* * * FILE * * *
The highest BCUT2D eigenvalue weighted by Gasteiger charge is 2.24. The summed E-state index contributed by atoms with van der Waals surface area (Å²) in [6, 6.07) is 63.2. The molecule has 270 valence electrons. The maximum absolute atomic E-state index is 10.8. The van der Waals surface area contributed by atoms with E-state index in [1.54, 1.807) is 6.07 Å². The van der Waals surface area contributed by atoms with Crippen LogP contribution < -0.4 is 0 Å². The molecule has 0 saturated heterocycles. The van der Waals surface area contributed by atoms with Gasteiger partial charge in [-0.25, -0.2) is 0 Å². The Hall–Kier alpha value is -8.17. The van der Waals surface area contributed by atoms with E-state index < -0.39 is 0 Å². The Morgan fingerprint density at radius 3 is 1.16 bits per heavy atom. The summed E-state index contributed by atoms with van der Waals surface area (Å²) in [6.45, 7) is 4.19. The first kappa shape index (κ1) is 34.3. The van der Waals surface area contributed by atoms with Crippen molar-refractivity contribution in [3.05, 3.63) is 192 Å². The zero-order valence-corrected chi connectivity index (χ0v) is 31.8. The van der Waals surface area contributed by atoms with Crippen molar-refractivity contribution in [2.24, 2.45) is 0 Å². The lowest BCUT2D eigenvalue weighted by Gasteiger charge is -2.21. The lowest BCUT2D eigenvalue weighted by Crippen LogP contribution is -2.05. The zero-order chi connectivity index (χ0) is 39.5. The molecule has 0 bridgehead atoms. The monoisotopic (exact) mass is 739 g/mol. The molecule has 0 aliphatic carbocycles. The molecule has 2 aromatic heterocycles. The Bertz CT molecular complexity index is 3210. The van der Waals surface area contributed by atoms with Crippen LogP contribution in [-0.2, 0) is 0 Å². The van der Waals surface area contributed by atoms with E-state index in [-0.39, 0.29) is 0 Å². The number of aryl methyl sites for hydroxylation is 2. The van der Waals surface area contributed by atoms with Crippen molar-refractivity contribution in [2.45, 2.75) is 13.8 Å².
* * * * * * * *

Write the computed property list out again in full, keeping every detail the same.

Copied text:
The highest BCUT2D eigenvalue weighted by Gasteiger charge is 2.24. The summed E-state index contributed by atoms with van der Waals surface area (Å²) in [6, 6.07) is 63.2. The molecule has 270 valence electrons. The maximum absolute atomic E-state index is 10.8. The van der Waals surface area contributed by atoms with E-state index in [1.54, 1.807) is 6.07 Å². The van der Waals surface area contributed by atoms with Crippen LogP contribution < -0.4 is 0 Å². The molecule has 0 saturated heterocycles. The van der Waals surface area contributed by atoms with Gasteiger partial charge in [-0.25, -0.2) is 0 Å². The Hall–Kier alpha value is -8.17. The van der Waals surface area contributed by atoms with E-state index < -0.39 is 0 Å². The Morgan fingerprint density at radius 3 is 1.16 bits per heavy atom. The summed E-state index contributed by atoms with van der Waals surface area (Å²) in [6.45, 7) is 4.19. The first kappa shape index (κ1) is 34.3. The van der Waals surface area contributed by atoms with Crippen molar-refractivity contribution in [3.05, 3.63) is 192 Å². The zero-order valence-corrected chi connectivity index (χ0v) is 31.8. The van der Waals surface area contributed by atoms with Crippen molar-refractivity contribution in [2.24, 2.45) is 0 Å². The lowest BCUT2D eigenvalue weighted by Gasteiger charge is -2.21. The lowest BCUT2D eigenvalue weighted by Crippen LogP contribution is -2.05. The zero-order chi connectivity index (χ0) is 39.5. The molecule has 0 bridgehead atoms. The monoisotopic (exact) mass is 739 g/mol. The molecule has 0 aliphatic carbocycles. The molecule has 2 aromatic heterocycles. The Bertz CT molecular complexity index is 3210. The van der Waals surface area contributed by atoms with Crippen LogP contribution in [-0.2, 0) is 0 Å². The van der Waals surface area contributed by atoms with E-state index in [-0.39, 0.29) is 0 Å². The number of aryl methyl sites for hydroxylation is 2. The van der Waals surface area contributed by atoms with Crippen molar-refractivity contribution in [2.45, 2.75) is 13.8 Å².